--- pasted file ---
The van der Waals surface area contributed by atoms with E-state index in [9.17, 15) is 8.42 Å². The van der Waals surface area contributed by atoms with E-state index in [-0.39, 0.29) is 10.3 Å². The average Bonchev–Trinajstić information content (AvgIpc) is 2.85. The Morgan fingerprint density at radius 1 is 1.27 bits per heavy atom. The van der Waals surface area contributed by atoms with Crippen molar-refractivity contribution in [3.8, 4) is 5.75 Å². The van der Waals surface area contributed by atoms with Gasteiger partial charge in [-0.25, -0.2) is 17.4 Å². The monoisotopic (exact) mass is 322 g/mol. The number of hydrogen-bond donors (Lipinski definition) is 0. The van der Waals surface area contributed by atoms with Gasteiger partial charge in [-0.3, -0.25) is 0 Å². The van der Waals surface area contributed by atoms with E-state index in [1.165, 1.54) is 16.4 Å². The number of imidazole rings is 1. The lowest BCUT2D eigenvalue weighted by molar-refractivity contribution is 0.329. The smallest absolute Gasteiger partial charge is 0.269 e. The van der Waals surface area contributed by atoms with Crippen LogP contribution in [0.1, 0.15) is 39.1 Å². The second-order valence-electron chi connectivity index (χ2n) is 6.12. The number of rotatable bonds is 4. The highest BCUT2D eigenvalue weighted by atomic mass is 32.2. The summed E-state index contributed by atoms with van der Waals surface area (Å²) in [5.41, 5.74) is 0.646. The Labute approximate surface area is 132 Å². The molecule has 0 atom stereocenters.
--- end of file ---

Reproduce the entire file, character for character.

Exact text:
The van der Waals surface area contributed by atoms with E-state index in [9.17, 15) is 8.42 Å². The van der Waals surface area contributed by atoms with E-state index in [-0.39, 0.29) is 10.3 Å². The average Bonchev–Trinajstić information content (AvgIpc) is 2.85. The Morgan fingerprint density at radius 1 is 1.27 bits per heavy atom. The van der Waals surface area contributed by atoms with Crippen molar-refractivity contribution in [3.8, 4) is 5.75 Å². The van der Waals surface area contributed by atoms with Gasteiger partial charge in [-0.25, -0.2) is 17.4 Å². The monoisotopic (exact) mass is 322 g/mol. The number of hydrogen-bond donors (Lipinski definition) is 0. The van der Waals surface area contributed by atoms with Gasteiger partial charge in [-0.3, -0.25) is 0 Å². The van der Waals surface area contributed by atoms with E-state index in [1.165, 1.54) is 16.4 Å². The number of imidazole rings is 1. The lowest BCUT2D eigenvalue weighted by molar-refractivity contribution is 0.329. The smallest absolute Gasteiger partial charge is 0.269 e. The van der Waals surface area contributed by atoms with Crippen LogP contribution in [0.1, 0.15) is 39.1 Å². The second-order valence-electron chi connectivity index (χ2n) is 6.12. The number of rotatable bonds is 4. The highest BCUT2D eigenvalue weighted by atomic mass is 32.2. The summed E-state index contributed by atoms with van der Waals surface area (Å²) in [5.41, 5.74) is 0.646. The Labute approximate surface area is 132 Å². The molecule has 0 atom stereocenters.